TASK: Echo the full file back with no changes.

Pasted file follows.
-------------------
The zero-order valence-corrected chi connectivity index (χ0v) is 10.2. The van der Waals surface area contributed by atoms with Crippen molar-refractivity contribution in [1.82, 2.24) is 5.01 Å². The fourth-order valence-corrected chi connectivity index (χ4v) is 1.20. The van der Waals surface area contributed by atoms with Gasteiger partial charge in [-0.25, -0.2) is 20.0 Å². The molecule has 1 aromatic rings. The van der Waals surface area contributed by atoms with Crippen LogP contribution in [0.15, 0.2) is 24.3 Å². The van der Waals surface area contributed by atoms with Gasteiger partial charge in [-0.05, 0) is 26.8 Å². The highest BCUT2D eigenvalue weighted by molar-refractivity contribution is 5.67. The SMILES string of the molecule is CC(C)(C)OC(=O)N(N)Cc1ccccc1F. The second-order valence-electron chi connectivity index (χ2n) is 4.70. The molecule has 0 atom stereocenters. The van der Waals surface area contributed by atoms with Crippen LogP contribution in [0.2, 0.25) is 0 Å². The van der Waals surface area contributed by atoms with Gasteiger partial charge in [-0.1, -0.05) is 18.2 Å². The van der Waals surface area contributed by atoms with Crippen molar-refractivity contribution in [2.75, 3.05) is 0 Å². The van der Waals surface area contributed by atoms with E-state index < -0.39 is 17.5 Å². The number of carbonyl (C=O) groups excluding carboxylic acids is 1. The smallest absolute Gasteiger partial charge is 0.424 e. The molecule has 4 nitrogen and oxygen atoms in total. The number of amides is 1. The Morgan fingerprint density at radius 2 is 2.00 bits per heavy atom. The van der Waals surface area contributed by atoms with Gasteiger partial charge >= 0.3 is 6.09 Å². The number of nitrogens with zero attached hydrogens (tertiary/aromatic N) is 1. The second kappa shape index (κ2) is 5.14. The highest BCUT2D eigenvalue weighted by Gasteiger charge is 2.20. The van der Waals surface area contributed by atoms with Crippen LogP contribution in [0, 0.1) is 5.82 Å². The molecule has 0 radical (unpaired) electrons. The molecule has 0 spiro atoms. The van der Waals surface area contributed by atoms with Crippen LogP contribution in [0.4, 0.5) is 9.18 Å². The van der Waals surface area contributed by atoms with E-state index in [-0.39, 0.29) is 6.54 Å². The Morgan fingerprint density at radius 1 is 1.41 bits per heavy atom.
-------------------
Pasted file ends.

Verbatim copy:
The zero-order valence-corrected chi connectivity index (χ0v) is 10.2. The van der Waals surface area contributed by atoms with Crippen molar-refractivity contribution in [1.82, 2.24) is 5.01 Å². The fourth-order valence-corrected chi connectivity index (χ4v) is 1.20. The van der Waals surface area contributed by atoms with Gasteiger partial charge in [-0.25, -0.2) is 20.0 Å². The molecule has 1 aromatic rings. The van der Waals surface area contributed by atoms with Crippen LogP contribution in [0.15, 0.2) is 24.3 Å². The van der Waals surface area contributed by atoms with Gasteiger partial charge in [-0.05, 0) is 26.8 Å². The highest BCUT2D eigenvalue weighted by molar-refractivity contribution is 5.67. The SMILES string of the molecule is CC(C)(C)OC(=O)N(N)Cc1ccccc1F. The second-order valence-electron chi connectivity index (χ2n) is 4.70. The molecule has 0 atom stereocenters. The van der Waals surface area contributed by atoms with Crippen LogP contribution in [0.2, 0.25) is 0 Å². The van der Waals surface area contributed by atoms with Gasteiger partial charge in [-0.1, -0.05) is 18.2 Å². The van der Waals surface area contributed by atoms with Crippen molar-refractivity contribution in [2.75, 3.05) is 0 Å². The van der Waals surface area contributed by atoms with E-state index < -0.39 is 17.5 Å². The number of carbonyl (C=O) groups excluding carboxylic acids is 1. The smallest absolute Gasteiger partial charge is 0.424 e. The molecule has 4 nitrogen and oxygen atoms in total. The number of amides is 1. The Morgan fingerprint density at radius 2 is 2.00 bits per heavy atom. The van der Waals surface area contributed by atoms with Gasteiger partial charge >= 0.3 is 6.09 Å². The number of nitrogens with zero attached hydrogens (tertiary/aromatic N) is 1. The second kappa shape index (κ2) is 5.14. The highest BCUT2D eigenvalue weighted by Gasteiger charge is 2.20. The van der Waals surface area contributed by atoms with Crippen LogP contribution in [0, 0.1) is 5.82 Å². The molecule has 0 radical (unpaired) electrons. The molecule has 0 spiro atoms. The van der Waals surface area contributed by atoms with Crippen LogP contribution in [0.4, 0.5) is 9.18 Å². The van der Waals surface area contributed by atoms with E-state index in [-0.39, 0.29) is 6.54 Å². The Morgan fingerprint density at radius 1 is 1.41 bits per heavy atom.